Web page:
Forum for Science, Industry and Business

Sponsored by:     3M 
Search our Site:

 

Pitt Engineers to Design Affordable CO2 Thickener to Augment Oil Extraction

17.10.2012
Crude oil extraction could be improved significantly and accessible domestic oil reserves could be expanded with an economical CO2 thickener being developed by University of Pittsburgh engineers, thanks to a $1.3 million grant from the U.S. Department of Energy.

Current oil-extraction methods across the United States involve oil being “pushed” from underground layers of porous sandstone or limestone reservoirs using a first-water-then-CO2 method known as the water-alternating-gas method.

CO2—which is obtained from natural CO2 reservoirs and pipelined to oil reservoirs—is an ideal candidate for oil extraction given its ability to push and dissolve oil from underground layers of porous rock. However, its viscosity (or thickness) is too low to efficiently extract oil. As such, it tends to “finger” through the oil rather than sweep oil forward toward the production well. This process, “viscous fingering,” results in oil production companies recovering only a small fraction of the oil that’s in a field.

During the late 1990s, a team at Pitt was the first to demonstrate that it was possible to design additives that could greatly enhance CO2’s viscosity at low concentrations, although the compounds were both costly and environmentally problematic.

“The thickeners we developed years ago were too expensive for wide use,” said principal coinvestigator Eric Beckman, George M. Bevier Professor of Engineering in Pitt’s Swanson School of Engineering. “So, in this proposal, we’re looking at designing candidates that can do the job at a reasonable cost.”

Beckman and Robert Enick, principal coinvestigator and Bayer Professor and Vice Chair for Research in Pitt’s Department of Chemical and Petroleum Engineering, intend to build upon earlier Pitt models of CO2 thickeners, but this time with a more affordable design that could cost only several dollars per pound. Ideally, their small molecule thickener would be able to increase the viscosity of pure CO2 100 times—something that hasn’t previously been accomplished.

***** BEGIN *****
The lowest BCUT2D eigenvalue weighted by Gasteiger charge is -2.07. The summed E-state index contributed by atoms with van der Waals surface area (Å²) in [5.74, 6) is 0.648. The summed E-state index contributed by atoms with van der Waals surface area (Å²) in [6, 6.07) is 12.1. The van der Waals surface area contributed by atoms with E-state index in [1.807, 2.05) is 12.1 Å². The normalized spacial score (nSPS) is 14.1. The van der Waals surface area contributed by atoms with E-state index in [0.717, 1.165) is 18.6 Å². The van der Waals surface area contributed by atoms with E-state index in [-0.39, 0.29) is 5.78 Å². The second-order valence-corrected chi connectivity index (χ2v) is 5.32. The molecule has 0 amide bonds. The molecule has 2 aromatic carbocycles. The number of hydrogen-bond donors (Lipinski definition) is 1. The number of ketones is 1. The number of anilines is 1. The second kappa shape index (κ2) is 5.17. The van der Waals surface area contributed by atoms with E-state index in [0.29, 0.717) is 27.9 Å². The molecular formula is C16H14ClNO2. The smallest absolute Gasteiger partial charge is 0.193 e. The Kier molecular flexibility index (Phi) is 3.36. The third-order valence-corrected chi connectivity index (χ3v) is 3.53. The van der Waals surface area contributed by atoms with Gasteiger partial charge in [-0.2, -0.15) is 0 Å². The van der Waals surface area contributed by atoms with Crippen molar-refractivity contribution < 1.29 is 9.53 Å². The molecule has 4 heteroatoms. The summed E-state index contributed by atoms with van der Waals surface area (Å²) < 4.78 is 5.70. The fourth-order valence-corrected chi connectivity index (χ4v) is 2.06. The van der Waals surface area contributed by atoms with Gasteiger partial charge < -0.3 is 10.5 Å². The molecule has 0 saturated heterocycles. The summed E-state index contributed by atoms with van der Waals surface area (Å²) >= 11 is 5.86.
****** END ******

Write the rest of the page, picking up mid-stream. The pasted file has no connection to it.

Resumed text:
“An affordable CO2 thickener would represent a transformational advance in enhanced oil recovery,” said Enick. “More than 90 percent of CO2 injection projects in the U.S. employ the WAG method to hinder the fingering of the CO2. However, if a thickener could be identified that could increase the viscosity of the CO2 to a value comparable to that of the oil in the underground layers of rock, then the fingering would be inhibited, the need to inject water would be eliminated, and more oil would be recovered more quickly using less CO2.”

“It’s clear there exists a very wide market for this type of CO2 thickener,” said Beckman. “It’s been long recognized as a game-changing transformative technology because it has the potential to increase oil recovery while eliminating water injection altogether.”

This $1.3 million grant from the Department of Energy is through the National Energy Technology Laboratory under the category of “Unconventional Gas and Oil Technologies.”

10/15/12/mab/cjhm
University Units
Swanson School of Engineering

B. Rose Huber | EurekAlert!
Further information:
http://www.pitt.edu

More articles from Power and Electrical Engineering:

nachricht Six-legged robots faster than nature-inspired gait
17.02.2017 | Ecole Polytechnique Fédérale de Lausanne